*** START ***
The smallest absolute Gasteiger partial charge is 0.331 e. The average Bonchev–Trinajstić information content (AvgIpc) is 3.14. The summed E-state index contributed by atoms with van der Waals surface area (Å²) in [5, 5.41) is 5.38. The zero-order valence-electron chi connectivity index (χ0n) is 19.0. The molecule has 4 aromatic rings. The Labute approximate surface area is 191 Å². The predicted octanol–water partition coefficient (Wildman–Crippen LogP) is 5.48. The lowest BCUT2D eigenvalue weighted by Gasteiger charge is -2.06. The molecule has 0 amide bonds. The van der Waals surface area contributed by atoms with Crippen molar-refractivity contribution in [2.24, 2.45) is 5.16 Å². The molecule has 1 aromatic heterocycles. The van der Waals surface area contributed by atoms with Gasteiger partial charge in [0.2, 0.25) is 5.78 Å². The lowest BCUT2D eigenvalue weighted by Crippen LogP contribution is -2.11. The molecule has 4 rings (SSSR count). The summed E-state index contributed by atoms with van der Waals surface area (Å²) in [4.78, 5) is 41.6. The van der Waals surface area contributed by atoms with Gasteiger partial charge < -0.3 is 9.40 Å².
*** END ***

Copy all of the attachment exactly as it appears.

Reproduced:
The smallest absolute Gasteiger partial charge is 0.331 e. The average Bonchev–Trinajstić information content (AvgIpc) is 3.14. The summed E-state index contributed by atoms with van der Waals surface area (Å²) in [5, 5.41) is 5.38. The zero-order valence-electron chi connectivity index (χ0n) is 19.0. The molecule has 4 aromatic rings. The Labute approximate surface area is 191 Å². The predicted octanol–water partition coefficient (Wildman–Crippen LogP) is 5.48. The lowest BCUT2D eigenvalue weighted by Gasteiger charge is -2.06. The molecule has 0 amide bonds. The van der Waals surface area contributed by atoms with Crippen molar-refractivity contribution in [2.24, 2.45) is 5.16 Å². The molecule has 1 aromatic heterocycles. The van der Waals surface area contributed by atoms with Gasteiger partial charge in [0.2, 0.25) is 5.78 Å². The lowest BCUT2D eigenvalue weighted by Crippen LogP contribution is -2.11. The molecule has 4 rings (SSSR count). The summed E-state index contributed by atoms with van der Waals surface area (Å²) in [4.78, 5) is 41.6. The van der Waals surface area contributed by atoms with Gasteiger partial charge < -0.3 is 9.40 Å².